Join thousands of gardeners across the UK who use our free service to buy, sell and swap plants ... and much more.

Glossary of plant terms

Search our dictionary of 3,300 botanical and plant-related terms – the largest online.
Or browse the descriptions and definitions using the A-Z.


May cause the leaves or bark of a range of plants to be gnawed away.


An inflorescence of stalked flowers on an unbranched rachis, those at the base usually maturing first. Examples are the inflorescences of Foxglove, Lupin and Hyacinth.


Meaning like a raceme.


Means "arranged in a raceme" in Latin.


The midrib of a compound leaf or main stalk of an inflorescence.

radial spines

Spines set around the edge of the areole, especially in cacti.


Commonly referring to leaves or other organs which arise from the rootstock, root or base of the stem.


Means "with distinct root" in Latin.


The embryonic root, which is the first root produced by the germinating seed.


This is a fibre from the African palm Raffia ruffa, which is soft and pliable. It is sometimes used as a plant tie since it is unlikely to damage young tender shoots.


Rainfall (and snow etc) is the ultimate source of water for most terrestrial plants, but there are many factors that determine the availability of water for plants in the natural environment. In general the climatic zone indicates primarily the temperature range for differing plant species. Ombrophile plants are better adapted to withstand a high rainfall, whereas ombrophobe plants cannot tolerate high rainfall. The rainfall does influence the humidity which is a growth factor in many species. Acid rain also has become a factor in the vigour of plants in certain regions.


Rainforests naturally occur in areas of high rainfall in tropical and sub-tropical regions such as the Amazonian basin in South America, the Congo in Africa and south east Asia. Naturally they have a permanent green vegetation and support an immense biodiversity. It is considered that these forests contain more species of plants and animals than the rest of the world's eco-systems put together, most of them yet to be properly investigated and still many more yet to be discovered. Unfortunately, many rainforests are under severe pressure from slash and burn approaches to agriculture, mining and other human activities, hence causing great concern for environmentalists and those studying the affect of such activity on climate change. The forests act as a large store of carbon, and burning them releases the greenhouse gas carbon dioxide. In addition the large surface area of green foliage affects the exchange of atmospheric water and temperature gradients, which acts as a controlling factor in the planet's climatic system. The rainforests are a rich source of useful plant species for agriculture, pharmaceuticals and other purposes. Many of the exotic hardwoods such as mahogany originate from the rainforests, but such trees take a great number of years to grow sufficiently large before felling, so careful management of the timber resources should be practised.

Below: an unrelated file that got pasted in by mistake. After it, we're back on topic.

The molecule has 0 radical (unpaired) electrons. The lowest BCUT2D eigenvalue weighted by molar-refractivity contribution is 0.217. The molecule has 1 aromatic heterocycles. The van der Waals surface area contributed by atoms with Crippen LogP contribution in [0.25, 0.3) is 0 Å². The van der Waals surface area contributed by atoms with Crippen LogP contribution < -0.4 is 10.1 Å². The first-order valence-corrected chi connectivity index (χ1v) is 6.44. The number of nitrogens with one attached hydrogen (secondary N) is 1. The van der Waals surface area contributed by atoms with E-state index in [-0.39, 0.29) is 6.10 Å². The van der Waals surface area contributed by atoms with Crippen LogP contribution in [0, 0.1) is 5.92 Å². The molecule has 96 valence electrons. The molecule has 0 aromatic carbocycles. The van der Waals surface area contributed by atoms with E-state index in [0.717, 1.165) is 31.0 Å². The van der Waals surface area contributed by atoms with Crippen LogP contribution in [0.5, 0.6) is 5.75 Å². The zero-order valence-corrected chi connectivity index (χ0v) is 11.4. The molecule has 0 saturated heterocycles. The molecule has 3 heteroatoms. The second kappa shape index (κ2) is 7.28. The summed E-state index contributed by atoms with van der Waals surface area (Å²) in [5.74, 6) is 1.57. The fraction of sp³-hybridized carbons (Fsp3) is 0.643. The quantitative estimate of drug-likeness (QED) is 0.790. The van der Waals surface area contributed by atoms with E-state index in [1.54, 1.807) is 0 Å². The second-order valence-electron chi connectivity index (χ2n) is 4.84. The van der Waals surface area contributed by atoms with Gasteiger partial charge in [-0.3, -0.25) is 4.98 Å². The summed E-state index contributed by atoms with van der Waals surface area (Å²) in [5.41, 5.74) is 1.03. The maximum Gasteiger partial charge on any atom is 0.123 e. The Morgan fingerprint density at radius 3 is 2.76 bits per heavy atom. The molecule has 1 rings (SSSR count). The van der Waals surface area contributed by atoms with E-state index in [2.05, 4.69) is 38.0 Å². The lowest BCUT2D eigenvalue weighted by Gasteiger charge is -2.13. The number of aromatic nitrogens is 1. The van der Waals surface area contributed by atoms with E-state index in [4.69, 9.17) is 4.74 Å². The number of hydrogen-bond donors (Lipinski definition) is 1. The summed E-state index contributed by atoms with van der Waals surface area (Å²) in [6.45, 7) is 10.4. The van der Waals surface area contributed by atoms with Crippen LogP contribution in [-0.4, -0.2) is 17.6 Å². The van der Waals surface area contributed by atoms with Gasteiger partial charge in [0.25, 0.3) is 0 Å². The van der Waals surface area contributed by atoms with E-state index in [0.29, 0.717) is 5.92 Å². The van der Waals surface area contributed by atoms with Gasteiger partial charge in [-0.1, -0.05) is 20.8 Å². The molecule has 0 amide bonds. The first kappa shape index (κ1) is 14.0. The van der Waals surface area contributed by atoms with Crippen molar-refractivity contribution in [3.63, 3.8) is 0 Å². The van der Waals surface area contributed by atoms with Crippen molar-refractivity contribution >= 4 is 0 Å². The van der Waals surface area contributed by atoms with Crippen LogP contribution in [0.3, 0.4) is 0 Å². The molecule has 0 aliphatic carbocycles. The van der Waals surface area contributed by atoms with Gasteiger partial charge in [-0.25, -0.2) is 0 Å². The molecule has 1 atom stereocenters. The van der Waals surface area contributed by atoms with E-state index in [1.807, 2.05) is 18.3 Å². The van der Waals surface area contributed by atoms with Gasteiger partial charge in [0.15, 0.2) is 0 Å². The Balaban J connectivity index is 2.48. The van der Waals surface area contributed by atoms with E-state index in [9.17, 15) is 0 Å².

raised bed

Refers to a bed of soil raised up by a wall so that it may be more accessible for disabled and elderly gardeners.


A general term for an implement with small teeth that is used to break up soil into smaller particles, or clear leaves and other debris.


A general term for a type of climbing rose that may be used to clamber over a pergola, trellis or through tree branches.


Refers to leaves or stems that are covered in small brown scales.


Refers to a plant that bears flowers directly on the bare branches and twigs (but not the trunk).


Divided into many branches.


Means "branching" in Latin.


Means "uncommon" in Latin.

raspberry beetle

Ripe fruits have dried-up patches at stalk end. These grubs feed on and in fruit. Adult beetles emerge in spring and lay their eggs in the flowers. Grubs feed on the outside of the fruit, feeding inwards.

raspberry bud mite

Yellow round blotches develop on upper surface of leaves from late spring onwards. By mid-summer the foliage may be extensively discoloured.

raspberry cane blight

An infection at base of canes causes the shoots or whole cane start to die back during the summer turning brown and brittle. Tiny, black fungal bodies develop on dead areas and exude spores.

raspberry cane spot

Silvery purple spots with white areas develop on the stems. May also appear on leaves and flower stalks.

raspberry leaf mite

Yellow round blotches develop on upper surface of leaves from late spring onwards. By mid-summer the foliage may be extensively discoloured.

raspberry rust

Raised, orange pustules full of fungal spores develop on leaves in spring or early summer.

raspberry spur blight

Dark purple patches develop around new canes. In autumn they change colour and become covered in raised, black fungal bodies.

raspberry stem gall midge

Pest whose larvae damage shoots up to about 80cm above the ground, causing dark brown spots, loose bark, and the shoots to turn dry. The plant is prone to infection.